plans include Pension Reform and more Money for Education
February 5, 2014
HARRISBURG(AP) — Gov. Tom Corbett is asking lawmakers to approve changes to
Pennsylvania's public employee pension system in an effort to save $300 million
for the state and school districts next year.
Republican governor made the appeal during his budget address to lawmakers
Tuesday. Corbett presented lawmakers with a $29.4 billion proposal that would
increase funding for schools and social services. Cuts to those areas helped
balance his first two budgets.
says inaction is unwise and unfair to children and the schools. Rising pension
costs is one of Corbett's biggest fiscal challenges, and he says it's also
driving up local property taxes.
Joe Scarnati said he is glad the Govenor is making pension reform a priority.
He also said, “For us to find the
dollars to spend on education, on nursing homes, hospitals, and health care we
need to make changes to the pension system.”
year, Corbett proposed reductions in pension benefits for future and current
employees, but it fell flat with lawmakers. Now, he wants to reduce pension
benefits just for future employees, but he hasn't said how.
costs more immediately, he wants to postpone some pension payments into future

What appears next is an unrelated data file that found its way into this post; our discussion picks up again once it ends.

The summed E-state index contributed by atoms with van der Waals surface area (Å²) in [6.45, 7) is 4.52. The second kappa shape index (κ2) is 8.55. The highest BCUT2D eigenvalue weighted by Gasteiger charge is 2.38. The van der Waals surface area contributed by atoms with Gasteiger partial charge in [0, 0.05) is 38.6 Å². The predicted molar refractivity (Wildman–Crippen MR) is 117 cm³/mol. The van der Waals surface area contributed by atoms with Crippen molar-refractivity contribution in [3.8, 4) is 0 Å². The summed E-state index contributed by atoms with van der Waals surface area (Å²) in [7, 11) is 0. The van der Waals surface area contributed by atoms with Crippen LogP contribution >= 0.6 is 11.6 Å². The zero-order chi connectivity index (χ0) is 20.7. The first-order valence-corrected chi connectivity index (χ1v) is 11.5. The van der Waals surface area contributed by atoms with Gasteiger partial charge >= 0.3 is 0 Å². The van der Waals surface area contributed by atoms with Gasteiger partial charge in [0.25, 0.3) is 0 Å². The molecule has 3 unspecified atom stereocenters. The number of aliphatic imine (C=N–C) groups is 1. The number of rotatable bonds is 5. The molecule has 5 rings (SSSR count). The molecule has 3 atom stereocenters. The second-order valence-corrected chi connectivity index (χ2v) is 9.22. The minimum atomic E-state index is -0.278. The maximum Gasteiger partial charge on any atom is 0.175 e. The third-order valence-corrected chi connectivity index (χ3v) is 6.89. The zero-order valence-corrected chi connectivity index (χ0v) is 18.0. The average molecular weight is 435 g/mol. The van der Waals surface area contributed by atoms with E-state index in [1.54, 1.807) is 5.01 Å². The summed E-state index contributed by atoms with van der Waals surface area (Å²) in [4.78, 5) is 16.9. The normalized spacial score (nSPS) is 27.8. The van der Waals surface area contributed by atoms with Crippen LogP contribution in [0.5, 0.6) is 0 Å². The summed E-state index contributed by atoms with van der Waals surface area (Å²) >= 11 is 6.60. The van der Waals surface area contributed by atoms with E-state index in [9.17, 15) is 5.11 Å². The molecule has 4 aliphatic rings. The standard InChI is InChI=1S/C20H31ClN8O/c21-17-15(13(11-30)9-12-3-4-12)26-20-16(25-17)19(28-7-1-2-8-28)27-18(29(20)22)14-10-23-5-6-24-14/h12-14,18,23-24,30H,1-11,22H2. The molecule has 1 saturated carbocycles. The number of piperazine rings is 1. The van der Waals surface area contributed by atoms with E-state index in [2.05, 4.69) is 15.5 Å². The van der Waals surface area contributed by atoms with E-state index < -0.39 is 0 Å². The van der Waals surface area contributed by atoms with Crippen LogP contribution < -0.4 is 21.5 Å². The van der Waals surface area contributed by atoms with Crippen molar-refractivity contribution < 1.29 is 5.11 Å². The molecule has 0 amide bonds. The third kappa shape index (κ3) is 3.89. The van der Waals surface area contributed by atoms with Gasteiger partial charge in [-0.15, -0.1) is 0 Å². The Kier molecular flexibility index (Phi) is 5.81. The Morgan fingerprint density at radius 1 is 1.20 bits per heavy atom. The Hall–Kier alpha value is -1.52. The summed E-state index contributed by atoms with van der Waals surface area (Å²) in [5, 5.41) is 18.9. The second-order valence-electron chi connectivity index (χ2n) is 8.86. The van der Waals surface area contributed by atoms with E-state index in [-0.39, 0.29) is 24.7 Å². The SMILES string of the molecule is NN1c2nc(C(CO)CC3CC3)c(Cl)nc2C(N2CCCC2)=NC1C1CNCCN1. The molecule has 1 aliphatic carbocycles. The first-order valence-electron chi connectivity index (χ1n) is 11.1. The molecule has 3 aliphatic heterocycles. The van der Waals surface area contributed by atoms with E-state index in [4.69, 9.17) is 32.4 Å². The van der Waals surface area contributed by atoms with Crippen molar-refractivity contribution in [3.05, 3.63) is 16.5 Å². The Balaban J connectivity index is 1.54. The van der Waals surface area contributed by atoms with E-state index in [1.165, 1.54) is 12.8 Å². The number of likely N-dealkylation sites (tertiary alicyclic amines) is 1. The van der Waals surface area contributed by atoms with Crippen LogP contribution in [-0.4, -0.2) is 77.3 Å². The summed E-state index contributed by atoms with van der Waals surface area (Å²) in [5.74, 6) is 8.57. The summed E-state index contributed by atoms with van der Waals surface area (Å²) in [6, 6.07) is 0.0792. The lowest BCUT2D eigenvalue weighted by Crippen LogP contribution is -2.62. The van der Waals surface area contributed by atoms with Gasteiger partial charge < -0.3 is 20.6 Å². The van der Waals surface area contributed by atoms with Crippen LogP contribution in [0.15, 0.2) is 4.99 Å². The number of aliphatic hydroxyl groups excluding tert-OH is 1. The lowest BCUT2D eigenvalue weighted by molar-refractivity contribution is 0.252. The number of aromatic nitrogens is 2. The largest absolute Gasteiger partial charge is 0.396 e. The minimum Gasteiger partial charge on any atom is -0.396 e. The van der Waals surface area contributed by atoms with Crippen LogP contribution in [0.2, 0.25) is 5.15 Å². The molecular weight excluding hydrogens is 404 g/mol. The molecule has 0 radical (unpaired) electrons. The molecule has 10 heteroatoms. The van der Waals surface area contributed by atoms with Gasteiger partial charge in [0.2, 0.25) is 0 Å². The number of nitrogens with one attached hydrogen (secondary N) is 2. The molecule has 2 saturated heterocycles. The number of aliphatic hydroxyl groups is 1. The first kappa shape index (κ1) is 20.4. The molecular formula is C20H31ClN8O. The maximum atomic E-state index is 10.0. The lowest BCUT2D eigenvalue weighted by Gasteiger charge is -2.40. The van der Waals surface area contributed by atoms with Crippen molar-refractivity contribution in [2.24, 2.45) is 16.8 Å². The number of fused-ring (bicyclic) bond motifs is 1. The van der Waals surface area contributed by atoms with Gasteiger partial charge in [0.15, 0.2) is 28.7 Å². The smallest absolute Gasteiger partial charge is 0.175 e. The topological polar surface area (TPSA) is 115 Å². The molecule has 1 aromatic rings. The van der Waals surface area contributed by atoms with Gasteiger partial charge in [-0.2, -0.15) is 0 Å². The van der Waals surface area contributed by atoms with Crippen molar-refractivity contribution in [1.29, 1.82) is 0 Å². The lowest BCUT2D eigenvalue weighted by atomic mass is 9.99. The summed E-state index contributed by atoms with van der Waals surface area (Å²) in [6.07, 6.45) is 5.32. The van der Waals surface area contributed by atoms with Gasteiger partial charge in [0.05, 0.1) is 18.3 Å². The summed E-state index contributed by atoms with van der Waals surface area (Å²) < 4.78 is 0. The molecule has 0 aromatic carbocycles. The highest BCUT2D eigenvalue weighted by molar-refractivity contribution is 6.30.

years. The Senate and House will now hold three weeks of budget hearings on the
governor’s proposal. A new state budget must
be in place by June 30th.
candidates for the Democratic nomination — John Hanger, Rob McCord, Katie
McGinty, Allyson Schwartz and Tom Wolf — cited Corbett's $1 billion-plus cut in
education spending in 2011 and said the 2014-15 budget won't make up that loss.
the state treasurer, calls Corbett's proposals "too little, too
late." Wolf, a businessman, says Corbett's sudden interest in education
funding is "disingenuous." U.S. Rep. Schwartz says his proposals
amount to "stale policy."
Senate Democrats said the budget proposal falls short in areas including a plan
for creating jobs and economic development across Pennsylvania, adequately
funding education, failing to expand the state’s Medicaid program to provide
some 500,000 low-income working Pennsylvanians with health care insurance, no
plan to raise the state’s minimum wage, and inadequate funding to counties for
health and human services programs.
Democrats, pointing out that the governor is running for reelection this year,
are pleased that the budget holds the line on state taxes but says it amounts
to nothing more than a new spin on an old agenda.
Senate and House will now hold three weeks of budget hearings on the governor’s
proposal. A new state budget must be in
place by June 30th.